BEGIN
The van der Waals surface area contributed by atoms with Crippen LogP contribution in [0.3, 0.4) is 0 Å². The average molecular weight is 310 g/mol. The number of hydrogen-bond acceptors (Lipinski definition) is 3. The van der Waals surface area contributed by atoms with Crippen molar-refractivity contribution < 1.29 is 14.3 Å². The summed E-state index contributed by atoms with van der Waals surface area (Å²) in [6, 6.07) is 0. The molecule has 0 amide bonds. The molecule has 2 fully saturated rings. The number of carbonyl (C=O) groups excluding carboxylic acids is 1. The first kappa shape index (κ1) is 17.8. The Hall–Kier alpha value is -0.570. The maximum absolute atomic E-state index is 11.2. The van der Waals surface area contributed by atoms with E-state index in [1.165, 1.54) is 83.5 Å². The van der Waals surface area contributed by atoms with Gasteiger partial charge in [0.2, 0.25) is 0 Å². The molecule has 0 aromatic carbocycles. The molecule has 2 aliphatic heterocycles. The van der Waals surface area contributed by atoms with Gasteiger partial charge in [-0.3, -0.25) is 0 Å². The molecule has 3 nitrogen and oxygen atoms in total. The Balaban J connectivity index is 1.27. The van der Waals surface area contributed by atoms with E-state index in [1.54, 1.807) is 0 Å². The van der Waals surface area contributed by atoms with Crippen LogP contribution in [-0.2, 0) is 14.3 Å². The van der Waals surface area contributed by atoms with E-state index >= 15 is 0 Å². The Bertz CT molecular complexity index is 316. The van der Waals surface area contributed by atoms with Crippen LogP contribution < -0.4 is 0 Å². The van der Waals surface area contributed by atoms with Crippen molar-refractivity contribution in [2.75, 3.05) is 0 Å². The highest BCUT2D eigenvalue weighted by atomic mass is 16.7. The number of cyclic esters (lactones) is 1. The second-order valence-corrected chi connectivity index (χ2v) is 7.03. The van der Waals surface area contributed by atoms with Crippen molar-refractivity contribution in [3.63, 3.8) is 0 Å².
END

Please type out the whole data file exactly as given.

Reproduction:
The van der Waals surface area contributed by atoms with Crippen LogP contribution in [0.3, 0.4) is 0 Å². The average molecular weight is 310 g/mol. The number of hydrogen-bond acceptors (Lipinski definition) is 3. The van der Waals surface area contributed by atoms with Crippen molar-refractivity contribution < 1.29 is 14.3 Å². The summed E-state index contributed by atoms with van der Waals surface area (Å²) in [6, 6.07) is 0. The molecule has 0 amide bonds. The molecule has 2 fully saturated rings. The number of carbonyl (C=O) groups excluding carboxylic acids is 1. The first kappa shape index (κ1) is 17.8. The Hall–Kier alpha value is -0.570. The maximum absolute atomic E-state index is 11.2. The van der Waals surface area contributed by atoms with E-state index in [1.165, 1.54) is 83.5 Å². The van der Waals surface area contributed by atoms with Gasteiger partial charge in [0.2, 0.25) is 0 Å². The molecule has 0 aromatic carbocycles. The molecule has 2 aliphatic heterocycles. The van der Waals surface area contributed by atoms with Gasteiger partial charge in [-0.3, -0.25) is 0 Å². The molecule has 3 nitrogen and oxygen atoms in total. The Balaban J connectivity index is 1.27. The van der Waals surface area contributed by atoms with E-state index in [1.54, 1.807) is 0 Å². The van der Waals surface area contributed by atoms with Crippen LogP contribution in [-0.2, 0) is 14.3 Å². The van der Waals surface area contributed by atoms with E-state index >= 15 is 0 Å². The Bertz CT molecular complexity index is 316. The van der Waals surface area contributed by atoms with Crippen LogP contribution < -0.4 is 0 Å². The van der Waals surface area contributed by atoms with Crippen molar-refractivity contribution in [2.75, 3.05) is 0 Å². The highest BCUT2D eigenvalue weighted by atomic mass is 16.7. The number of cyclic esters (lactones) is 1. The second-order valence-corrected chi connectivity index (χ2v) is 7.03. The van der Waals surface area contributed by atoms with Crippen molar-refractivity contribution in [3.63, 3.8) is 0 Å².